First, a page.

If you don’t feel your lifestyle, and the people you can help, and the reduction in work time isn’t worth $7,500/month on 15 more doors, keep doing what you’re doing.

@Robert Herrera I'm curious, now that Grant Cardone's Undercover Billionaire is airing, where he was in Pueblo, CO. Have you seen a strong uptick in investor interest in Pueblo?

@Rene Owczarski

I was actually almost on the show. I just never came down and visited with him. He was going by another name, but I found out it was him later on.

The fix n flippers from Denver are already in Pueblo. They started coming before the show. Still plenty of opportunity for buy hold investors

@Robert Herrera  

You told me that I would be better off selling my original rental with 300K of equity and buy 15 properties. It seems like you changed your example from 15 single family homes to an apartment complex. Is this correct? "Purchase a property @ $3,660,000" I can support the purchase of an apartment complex that hits the 1% rule, but not single family homes. In addition, if I was to buy single family homes, I could buy another 6 homes, not 15. My math is below. 

Selling price of 410K with 110K left on the loan. I would first pay 6% in realtor fees ($24,600). Then I will go with your number of $2500 in closing costs, so I'm left with 273,000. I will then pay 20% on 190,000 of appreciation of capital gains, which is 38,000. After selling my house, I am left with $235,000.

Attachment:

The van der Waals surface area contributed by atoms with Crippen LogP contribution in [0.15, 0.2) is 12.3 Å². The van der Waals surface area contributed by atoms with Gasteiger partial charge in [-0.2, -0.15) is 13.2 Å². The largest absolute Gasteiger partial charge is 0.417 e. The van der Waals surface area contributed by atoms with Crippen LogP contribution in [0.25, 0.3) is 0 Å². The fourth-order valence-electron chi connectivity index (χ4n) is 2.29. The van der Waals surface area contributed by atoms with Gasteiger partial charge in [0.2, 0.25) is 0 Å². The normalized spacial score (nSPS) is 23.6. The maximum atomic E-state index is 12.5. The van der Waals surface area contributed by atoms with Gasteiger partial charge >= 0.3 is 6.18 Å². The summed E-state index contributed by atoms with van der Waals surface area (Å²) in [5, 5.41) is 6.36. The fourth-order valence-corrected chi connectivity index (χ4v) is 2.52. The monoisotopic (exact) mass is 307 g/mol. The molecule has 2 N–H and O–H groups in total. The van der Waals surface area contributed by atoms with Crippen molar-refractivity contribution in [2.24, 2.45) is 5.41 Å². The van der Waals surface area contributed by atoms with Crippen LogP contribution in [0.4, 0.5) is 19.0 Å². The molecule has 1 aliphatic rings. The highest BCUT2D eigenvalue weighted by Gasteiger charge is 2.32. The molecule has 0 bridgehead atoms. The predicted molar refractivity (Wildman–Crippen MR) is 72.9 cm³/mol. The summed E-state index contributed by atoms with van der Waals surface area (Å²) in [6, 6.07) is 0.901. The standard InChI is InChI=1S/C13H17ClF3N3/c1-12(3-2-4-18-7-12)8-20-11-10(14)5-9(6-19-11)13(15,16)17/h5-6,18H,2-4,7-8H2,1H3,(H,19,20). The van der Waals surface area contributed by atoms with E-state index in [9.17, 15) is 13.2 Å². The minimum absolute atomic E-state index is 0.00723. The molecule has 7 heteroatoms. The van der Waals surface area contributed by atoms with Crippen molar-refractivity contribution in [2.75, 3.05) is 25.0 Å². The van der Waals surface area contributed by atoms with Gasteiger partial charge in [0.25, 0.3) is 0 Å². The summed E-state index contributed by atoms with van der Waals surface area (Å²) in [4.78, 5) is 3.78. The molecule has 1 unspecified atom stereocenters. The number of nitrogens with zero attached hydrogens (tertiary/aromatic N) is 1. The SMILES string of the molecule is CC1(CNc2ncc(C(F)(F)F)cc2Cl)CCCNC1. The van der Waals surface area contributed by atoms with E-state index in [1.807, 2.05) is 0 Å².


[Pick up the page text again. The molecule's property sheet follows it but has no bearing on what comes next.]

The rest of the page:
If I put 25% down on a 100K house that hits the 1% rule, I would need 25K + closing costs, so call it 30K. Each one will probably need about 5K in repairs, so 35K for each door. I could buy 6 of them and have 25K in reserves. You actually need 6 months of mortgage payments in your checking to qualify for the loans. I would then own 600K of property instead of 410k. I'm guessing $2500 to $3000 in cash flow? With 6 lower end properties, I'm going to need a property manager or add at least 10 hours/week to my plate, in my opinion. 

Instead, I did a cash-out re-fi (146K) in 2017 and bought a single family home with a mother-in-law suite in 2018. Purchase price of 603K with 50K of repairs. It was my primary, but it's now a rental. Since 2017, the value of rental #1 went from 360K to 410K. Since 2018, the other rental went from 653K to 900K. I got 297K in appreciation and I get about 2,000/month in cash flow between the two.

I'm not saying that my way is the right way. To each their own. However, I do not agree with other people telling me that I would have been better off buying 1% deals at 100K/door. It's always theoretical. I have never seen any examples of someone build wealth as fast as my example with 1% deals of single family homes. Yes, it's possible with apartment complexes, but that is a different conversation. If anyone is out there and has done very well with 1% deals, please share your story. Please include the cash flow along with the appreciation. I would like to learn from you.